• Pre-conditioning via MMI or MyAudi app
  • Dual-zone climate control
  • Auto-dimming interior mirror
  • Door sill trims in aluminium
  • Interior lighting package
  • Leather steering wheel incl. shift paddles
  • Headlining in lunar silver fabric
  • Load sill protector in stainless steel
  • Comfort front centre armrest
    • Adjustable fore-aft position, angle
  • Floor mats front, rear
  • Storage and luggage compartment package
    • 2 x cupholders in rear centre armrest
    • Nets in luggage compartment


  • 12.3-inch Audi virtual cockpit
  • Audi smartphone interface
    • Wireless Apple CarPlay, Android Auto
    • Wired Apple CarPlay, Android Auto
  • Audi music interface
    • 2 x USB ports front (charge, data transfer)
    • 2 x USB ports rear (charge)
  • Audi phone box light
    • Qi wireless smartphone charger, 180W
  • Audi sound system
    • 10 speakers
    • 6-channel amplifier
    • 180 watt system output
  • DAB+ digital radio
  • Head-up display
  • Audi connect plus
    • 3-year subscription

Q8 Sportback 55 e-tron adds:

Wheels, suspension, brakes, dynamics

  • 21-inch Audi Sport alloy wheels
    • 10-spoke rotor design
    • Anthracite black
    • Gloss turned
    • 265/45 R21 tyres

Seating and upholstery

  • Sport front seats in Valcona leather


  • 4-zone climate control


A range of packages and single item options are available on the Q8 e-tron.

22kW charger package: $6900

  • Increases vehicle charge capacity up to 22kW AC
  • Onboard charger up to 22kW AC
  • Audi connect charging system (up to 22kW)

22-inch Audi Sport alloy wheels: $1600

  • 6-segment spokes design
  • Black metallic
  • 265/40 R22 tyres
  • Adaptive air suspension sport

Matrix LED headlights: $3300

  • Front, rear dynamic indicators
  • Auto dynamic headlight range control
  • Motorway light
  • Dynamic light design

Virtual mirrors: $3500

  • OLED side touchscreens
  • Kerb view
  • Intersection view
  • Motorway view

Black exterior styling package: $1900 (55 e-tron)

  • Accents on Audi Singleframe
  • Trim strips on side windows
  • Side door inserts
  • Front, rear bumpers
  • Exterior mirror housings
  • Roof rails in black ($900 Sportback)

Privacy glass: $1050

Panoramic glass sunroof: $3400

Bang & Olufsen 3D Sound System: $1750

  • 16 speakers
  • 15-channel amplifier
  • 705 watt output

Is the Audi Q8 e-tron safe?

The Q8 e-tron retains the pre-facelift model’s five-star ANCAP safety rating, based on 2019 Euro NCAP tests.

It scored 91 per cent for adult occupant protection, 88 per cent for child occupant protection, 71 per cent for vulnerable road users, and 78 per cent for safety assist.

Standard safety features include:

  • 8 airbags
    • Dual front
    • Dual front-side
    • Dual rear-side
    • Dual side curtain
  • Autonomous Emergency Braking (AEB)
    • Vehicle to Vehicle (5-250km/h)
    • Pedestrian, cyclist detection (5-85km/h)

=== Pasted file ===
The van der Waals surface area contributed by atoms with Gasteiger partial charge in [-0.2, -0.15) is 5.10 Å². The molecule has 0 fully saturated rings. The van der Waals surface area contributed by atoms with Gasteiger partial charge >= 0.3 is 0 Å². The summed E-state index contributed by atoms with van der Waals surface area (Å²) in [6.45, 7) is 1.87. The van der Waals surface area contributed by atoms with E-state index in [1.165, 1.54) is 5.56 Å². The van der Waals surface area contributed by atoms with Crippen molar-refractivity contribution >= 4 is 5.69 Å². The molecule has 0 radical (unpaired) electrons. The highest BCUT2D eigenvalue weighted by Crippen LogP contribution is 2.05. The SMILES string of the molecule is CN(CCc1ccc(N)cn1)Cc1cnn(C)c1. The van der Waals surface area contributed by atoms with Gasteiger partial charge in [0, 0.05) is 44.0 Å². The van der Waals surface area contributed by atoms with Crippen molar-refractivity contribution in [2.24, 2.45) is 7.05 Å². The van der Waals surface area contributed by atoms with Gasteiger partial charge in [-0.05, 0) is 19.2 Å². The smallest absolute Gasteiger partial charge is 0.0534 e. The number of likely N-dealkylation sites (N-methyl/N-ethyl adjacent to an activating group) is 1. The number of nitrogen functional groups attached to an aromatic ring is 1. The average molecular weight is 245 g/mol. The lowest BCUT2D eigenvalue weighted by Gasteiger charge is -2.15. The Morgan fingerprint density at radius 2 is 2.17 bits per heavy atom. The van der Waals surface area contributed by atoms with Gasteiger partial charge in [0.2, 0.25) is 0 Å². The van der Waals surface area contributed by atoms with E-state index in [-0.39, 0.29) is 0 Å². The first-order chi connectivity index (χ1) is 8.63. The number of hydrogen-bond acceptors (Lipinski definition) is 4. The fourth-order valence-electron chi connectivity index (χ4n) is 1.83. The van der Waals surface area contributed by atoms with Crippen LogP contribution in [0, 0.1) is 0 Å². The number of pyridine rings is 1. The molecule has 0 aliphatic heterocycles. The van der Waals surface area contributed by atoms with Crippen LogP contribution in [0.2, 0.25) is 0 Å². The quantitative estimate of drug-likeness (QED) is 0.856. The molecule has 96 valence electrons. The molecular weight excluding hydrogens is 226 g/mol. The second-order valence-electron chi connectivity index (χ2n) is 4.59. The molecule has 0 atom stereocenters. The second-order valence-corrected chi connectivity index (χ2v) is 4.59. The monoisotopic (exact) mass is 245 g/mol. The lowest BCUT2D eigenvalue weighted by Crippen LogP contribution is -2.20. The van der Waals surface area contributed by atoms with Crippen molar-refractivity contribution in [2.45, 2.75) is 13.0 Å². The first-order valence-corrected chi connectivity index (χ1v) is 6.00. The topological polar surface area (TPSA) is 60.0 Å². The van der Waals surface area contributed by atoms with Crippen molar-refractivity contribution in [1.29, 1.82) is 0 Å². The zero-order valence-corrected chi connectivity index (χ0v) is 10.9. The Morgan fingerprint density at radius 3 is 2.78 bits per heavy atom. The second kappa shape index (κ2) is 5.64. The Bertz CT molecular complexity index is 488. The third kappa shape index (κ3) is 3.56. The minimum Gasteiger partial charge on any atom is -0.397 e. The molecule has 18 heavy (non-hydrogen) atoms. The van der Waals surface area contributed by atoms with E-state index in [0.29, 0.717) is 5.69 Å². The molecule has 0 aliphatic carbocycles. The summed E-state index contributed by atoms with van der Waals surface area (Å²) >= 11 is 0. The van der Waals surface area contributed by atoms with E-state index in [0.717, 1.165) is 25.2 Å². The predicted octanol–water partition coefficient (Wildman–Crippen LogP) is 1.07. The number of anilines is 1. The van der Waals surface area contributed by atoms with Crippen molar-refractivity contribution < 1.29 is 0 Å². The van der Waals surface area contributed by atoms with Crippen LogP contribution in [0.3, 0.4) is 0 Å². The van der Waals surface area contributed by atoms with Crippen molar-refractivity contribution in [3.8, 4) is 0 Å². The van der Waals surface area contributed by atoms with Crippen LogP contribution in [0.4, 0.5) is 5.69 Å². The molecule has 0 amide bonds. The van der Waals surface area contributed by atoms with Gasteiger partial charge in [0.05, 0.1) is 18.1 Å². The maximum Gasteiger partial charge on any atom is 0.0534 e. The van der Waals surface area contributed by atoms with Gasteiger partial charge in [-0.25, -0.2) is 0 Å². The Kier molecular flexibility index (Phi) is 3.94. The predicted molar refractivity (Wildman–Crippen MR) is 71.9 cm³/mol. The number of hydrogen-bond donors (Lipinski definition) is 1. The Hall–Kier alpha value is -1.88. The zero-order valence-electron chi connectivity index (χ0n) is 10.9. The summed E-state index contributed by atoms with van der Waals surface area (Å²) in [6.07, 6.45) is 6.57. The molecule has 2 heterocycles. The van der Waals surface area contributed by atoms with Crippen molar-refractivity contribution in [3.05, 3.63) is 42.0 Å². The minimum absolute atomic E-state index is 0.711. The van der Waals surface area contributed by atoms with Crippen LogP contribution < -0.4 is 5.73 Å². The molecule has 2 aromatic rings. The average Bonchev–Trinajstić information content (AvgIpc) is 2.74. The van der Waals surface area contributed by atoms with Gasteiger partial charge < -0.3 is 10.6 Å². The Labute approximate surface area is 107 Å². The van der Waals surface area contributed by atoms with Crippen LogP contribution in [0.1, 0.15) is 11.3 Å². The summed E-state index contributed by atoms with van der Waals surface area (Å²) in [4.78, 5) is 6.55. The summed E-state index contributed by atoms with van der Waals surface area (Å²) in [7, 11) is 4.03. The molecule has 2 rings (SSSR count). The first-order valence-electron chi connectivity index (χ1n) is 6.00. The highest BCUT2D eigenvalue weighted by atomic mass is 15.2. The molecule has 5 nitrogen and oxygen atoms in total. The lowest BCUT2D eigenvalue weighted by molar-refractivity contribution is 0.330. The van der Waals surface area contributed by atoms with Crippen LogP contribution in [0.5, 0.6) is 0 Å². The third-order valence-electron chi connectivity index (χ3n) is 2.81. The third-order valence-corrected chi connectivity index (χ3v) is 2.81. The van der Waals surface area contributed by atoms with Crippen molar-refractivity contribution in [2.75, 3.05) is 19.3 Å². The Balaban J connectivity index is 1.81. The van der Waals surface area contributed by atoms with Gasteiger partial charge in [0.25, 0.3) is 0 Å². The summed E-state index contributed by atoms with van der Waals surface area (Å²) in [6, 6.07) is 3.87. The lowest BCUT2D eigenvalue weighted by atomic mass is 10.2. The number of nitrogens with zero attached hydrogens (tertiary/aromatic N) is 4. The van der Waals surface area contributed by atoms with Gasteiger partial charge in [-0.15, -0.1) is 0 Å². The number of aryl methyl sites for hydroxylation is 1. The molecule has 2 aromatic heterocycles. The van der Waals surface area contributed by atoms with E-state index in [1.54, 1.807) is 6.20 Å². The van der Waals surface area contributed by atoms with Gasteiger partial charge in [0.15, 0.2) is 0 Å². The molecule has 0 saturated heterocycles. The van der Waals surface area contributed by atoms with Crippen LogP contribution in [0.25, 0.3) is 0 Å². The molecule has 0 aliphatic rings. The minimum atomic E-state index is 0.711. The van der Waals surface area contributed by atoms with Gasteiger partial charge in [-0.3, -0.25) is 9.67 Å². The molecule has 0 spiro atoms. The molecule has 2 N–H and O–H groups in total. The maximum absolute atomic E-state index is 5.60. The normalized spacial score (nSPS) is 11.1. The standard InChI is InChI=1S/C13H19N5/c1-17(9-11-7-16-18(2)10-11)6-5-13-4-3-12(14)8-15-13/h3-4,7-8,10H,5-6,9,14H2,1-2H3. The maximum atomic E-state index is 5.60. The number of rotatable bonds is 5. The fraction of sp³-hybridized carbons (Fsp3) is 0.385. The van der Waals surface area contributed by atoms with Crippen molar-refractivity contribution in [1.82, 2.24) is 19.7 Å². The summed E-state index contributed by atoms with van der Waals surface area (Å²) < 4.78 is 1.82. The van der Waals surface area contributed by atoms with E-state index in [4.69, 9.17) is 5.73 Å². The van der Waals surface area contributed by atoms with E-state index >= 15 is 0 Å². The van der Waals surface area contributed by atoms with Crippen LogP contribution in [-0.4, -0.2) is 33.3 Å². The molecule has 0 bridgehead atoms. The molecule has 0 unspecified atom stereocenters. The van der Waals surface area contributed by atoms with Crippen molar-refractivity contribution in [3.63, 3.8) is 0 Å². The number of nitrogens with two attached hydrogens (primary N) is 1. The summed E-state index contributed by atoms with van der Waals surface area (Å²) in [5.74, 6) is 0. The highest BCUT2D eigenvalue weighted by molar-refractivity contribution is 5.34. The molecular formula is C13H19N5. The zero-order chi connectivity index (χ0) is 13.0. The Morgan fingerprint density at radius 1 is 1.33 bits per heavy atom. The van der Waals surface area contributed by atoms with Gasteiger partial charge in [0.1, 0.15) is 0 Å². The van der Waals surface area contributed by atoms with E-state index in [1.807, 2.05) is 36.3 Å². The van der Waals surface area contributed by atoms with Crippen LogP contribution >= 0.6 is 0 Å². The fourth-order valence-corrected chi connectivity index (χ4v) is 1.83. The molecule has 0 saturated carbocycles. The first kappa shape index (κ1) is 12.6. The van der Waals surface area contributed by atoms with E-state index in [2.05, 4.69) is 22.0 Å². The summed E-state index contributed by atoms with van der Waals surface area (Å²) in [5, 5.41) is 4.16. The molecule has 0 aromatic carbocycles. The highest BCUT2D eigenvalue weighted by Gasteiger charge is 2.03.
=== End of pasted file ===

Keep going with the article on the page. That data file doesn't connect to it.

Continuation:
• Turn assist
  • Adaptive drive assist
    • Adaptive cruise control with stop/go
    • Distance indicator
    • Traffic jam assist
    • Lane guidance assist
  • Blind-spot monitoring
  • Exit warning system
  • Front, rear parking sensors
  • 360-degree cameras
  • Collision avoidance assist (evasive steering)
  • Rear cross-traffic assist

How much does the Audi Q8 e-tron cost to run?

The Q8 e-tron is covered by Audi’s five-year, unlimited-kilometre warranty.

Buyers of the Q8 e-tron, like the e-tron before it, also score a six-year unlimited subscription to the Chargefox public charger network, as well as six years of complementary scheduled servicing and six years of roadside assistance.

That’s one of the best ownership programs in the business for electric vehicles, something that Mercedes-Benz has moved away from as an example. BMW offers five years of unlimited Chargefox charging with the iX.

CarExpert’s Take on the Audi Q8 e-tron

I’m not normally an SUV-coupe guy, but I was really taken by this Audi’s design.

The Q8 Sportback e-tron is the sort of restrained and understated class that the four-ringed marque is known for, and like its SUV-bodied sibling it offers all the aspects of big Audi SUV ownership with an electric drivetrain.

It’s big, it’s comfortable, it’s luxurious, it’s tech laden, and everything just… works. Even better, it gives you minimum six years of carefree ownership thanks to its complementary servicing and charging packages.

For those wanting an EV that feels familiar and fitting of legacy brands, the Audi really plays to that formula in a way a lot of other brands – mainstream or premium – haven’t always been able to manage.

However, my issues with the 55 e-tron SUV remain. It’s very inefficient relatively speaking, meaning that despite having such a big battery the range is pretty average – 400-450km of realistic driving range is just not enough for a vehicle quoting a massive 114kWh (gross) of battery capacity.

It’s also very expensive considering how long this vehicle has been on sale, and a number of feature items that really should be standard at this price point remain optional – Matrix LED headlights and the panoramic sunroof in particular.

Not only is the Sportback $12,000 more expensive than the equivalent SUV with minimal specification enhancements, it’s dearer than a number of key rivals with only competitive performance and below average driving range.

But range isn’t always everything, and if you’re a loyal Audi owner wanting to trade up to something within the family that also has an electric drivetrain, the Audi Q8 e-tron could be a seamless introduction to electrified motoring.

I’d also recommend having a test run of the virtual mirrors if you plan on ticking the option. They’re not to all tastes and will take a bit of getting used to.

Click the images for the gallery

MORE: Buy an Audi Q8 e-tron
MORE: Everything Audi Q8 e-tron